A young real estate investor flipped President Trump’s childhood home in Queens. His name is Michael Davis, and he purchased the home through an auction for $1.39 million this past December, just one month after the election and three months after Trump expressed interest in buying it.
This last week of March, Davis quickly let go of the property and sold it to another investor for $2.14 million, a just over 50 percent profit.
The Tudor-style home, located at 85-15 Wareham Place in Jamaica Estates, is listed as the home address on the birth certificate of the president. The President’s father built the five-bedroom house in 1940 and the family lived there for only four years. Then the family moved to another home built nearby.
It’s not clear why Davis sold the property less than four months after having purchased it. Was it too expensive, and not in a desirable location? The average price for a similar home in the neighborhood is $979,400. The auction, conducted by Paramount Realty, had only a starting bid of $849,000.
It’s not clear because this is no ordinary house. The first thing to bring in mind is that the property was sold at an auction, not a real estate agency. An auction is more exclusive; it was treated like a piece of very expensive art.
Now, because it is the childhood home of the 45th president of the United States, it is invaluable, it is part of Trump’s legacy, it is, in short, part of history. The house is also infused in mythology, the education and growing of our president when he was just a little boy, a portrait of the now mogul as a young man. When a home becomes myth, it is forever inextricably attached to its history, which is perhaps why there’s an intangible quality to the house, and why it now transcends real estate.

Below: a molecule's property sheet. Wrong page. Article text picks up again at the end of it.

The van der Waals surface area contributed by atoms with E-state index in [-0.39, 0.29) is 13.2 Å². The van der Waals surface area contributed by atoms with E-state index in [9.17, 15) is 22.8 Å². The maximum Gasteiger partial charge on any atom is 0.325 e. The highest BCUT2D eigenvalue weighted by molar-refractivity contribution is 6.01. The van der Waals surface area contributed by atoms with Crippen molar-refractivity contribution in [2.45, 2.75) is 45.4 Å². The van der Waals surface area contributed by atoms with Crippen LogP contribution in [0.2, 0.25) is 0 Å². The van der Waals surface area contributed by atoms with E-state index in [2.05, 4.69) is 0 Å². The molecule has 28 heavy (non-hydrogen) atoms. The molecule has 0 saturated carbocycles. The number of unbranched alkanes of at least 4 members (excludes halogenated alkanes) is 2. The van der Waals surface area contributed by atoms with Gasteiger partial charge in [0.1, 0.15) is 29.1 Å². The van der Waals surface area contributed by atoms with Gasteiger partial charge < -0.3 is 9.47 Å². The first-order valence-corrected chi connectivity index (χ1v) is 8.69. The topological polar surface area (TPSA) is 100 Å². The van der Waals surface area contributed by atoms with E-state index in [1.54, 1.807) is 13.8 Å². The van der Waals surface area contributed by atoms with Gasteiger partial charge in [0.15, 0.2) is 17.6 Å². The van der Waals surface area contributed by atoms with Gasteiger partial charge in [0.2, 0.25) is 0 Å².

It’s too bad President Trump wanted to buy it. He could have preserved it, because who knows what will be done to it in the future as it changes hands.
Last September, when then-candidate Trump was on “The Tonight Show,” Jimmy Fallon showed him a photo of the home.
Trump said, in return, “That’s it, that’s where I was born … I want to buy it, I want to buy it.”
Sometimes even the leader of the free world and the most powerful real estate mogul don’t get second chances. It’s too bad, and a tad sad. The missed chance, the failed opportunity to buy your own history back, and suddenly there you are, for the first time, outside looking in, being shown a picture of your first home on national television, saying you’ll do it, you want to buy it. But it’s raining and cold outside, you are standing outside, and inside there’s the smell of cooking, your small clothing, an image of your father bustling about, always doing something with his hands, and you wonder, will I ever be able to keep my memories of my childhood intact?